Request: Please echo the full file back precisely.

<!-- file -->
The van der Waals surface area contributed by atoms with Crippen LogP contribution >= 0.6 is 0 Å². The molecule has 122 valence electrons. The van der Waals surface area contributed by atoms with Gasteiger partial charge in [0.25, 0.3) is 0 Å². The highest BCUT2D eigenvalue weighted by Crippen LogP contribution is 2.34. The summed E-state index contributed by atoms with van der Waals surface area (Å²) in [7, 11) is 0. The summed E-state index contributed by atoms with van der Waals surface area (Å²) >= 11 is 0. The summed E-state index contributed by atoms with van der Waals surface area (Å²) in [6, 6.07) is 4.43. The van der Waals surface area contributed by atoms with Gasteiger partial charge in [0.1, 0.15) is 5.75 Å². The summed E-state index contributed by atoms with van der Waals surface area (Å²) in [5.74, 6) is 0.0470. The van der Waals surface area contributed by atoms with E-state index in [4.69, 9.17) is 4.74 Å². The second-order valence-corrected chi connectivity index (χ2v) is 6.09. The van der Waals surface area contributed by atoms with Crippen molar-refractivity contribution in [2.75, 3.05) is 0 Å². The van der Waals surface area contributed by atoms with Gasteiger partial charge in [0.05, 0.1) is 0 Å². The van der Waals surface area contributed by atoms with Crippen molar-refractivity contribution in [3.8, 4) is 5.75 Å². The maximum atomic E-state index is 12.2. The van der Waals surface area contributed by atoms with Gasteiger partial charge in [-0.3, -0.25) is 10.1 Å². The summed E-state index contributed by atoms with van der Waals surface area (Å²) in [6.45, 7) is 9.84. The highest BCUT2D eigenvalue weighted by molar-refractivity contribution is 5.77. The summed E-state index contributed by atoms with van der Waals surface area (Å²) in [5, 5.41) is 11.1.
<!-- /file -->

The van der Waals surface area contributed by atoms with Crippen LogP contribution >= 0.6 is 0 Å². The molecule has 122 valence electrons. The van der Waals surface area contributed by atoms with Gasteiger partial charge in [0.25, 0.3) is 0 Å². The highest BCUT2D eigenvalue weighted by Crippen LogP contribution is 2.34. The summed E-state index contributed by atoms with van der Waals surface area (Å²) in [7, 11) is 0. The summed E-state index contributed by atoms with van der Waals surface area (Å²) >= 11 is 0. The summed E-state index contributed by atoms with van der Waals surface area (Å²) in [6, 6.07) is 4.43. The van der Waals surface area contributed by atoms with Gasteiger partial charge in [0.1, 0.15) is 5.75 Å². The summed E-state index contributed by atoms with van der Waals surface area (Å²) in [5.74, 6) is 0.0470. The van der Waals surface area contributed by atoms with E-state index in [4.69, 9.17) is 4.74 Å². The second-order valence-corrected chi connectivity index (χ2v) is 6.09. The van der Waals surface area contributed by atoms with Crippen molar-refractivity contribution in [2.75, 3.05) is 0 Å². The van der Waals surface area contributed by atoms with Gasteiger partial charge in [0.05, 0.1) is 0 Å². The van der Waals surface area contributed by atoms with Crippen molar-refractivity contribution in [3.8, 4) is 5.75 Å². The maximum atomic E-state index is 12.2. The van der Waals surface area contributed by atoms with Gasteiger partial charge in [-0.3, -0.25) is 10.1 Å². The summed E-state index contributed by atoms with van der Waals surface area (Å²) in [6.45, 7) is 9.84. The highest BCUT2D eigenvalue weighted by molar-refractivity contribution is 5.77. The summed E-state index contributed by atoms with van der Waals surface area (Å²) in [5, 5.41) is 11.1.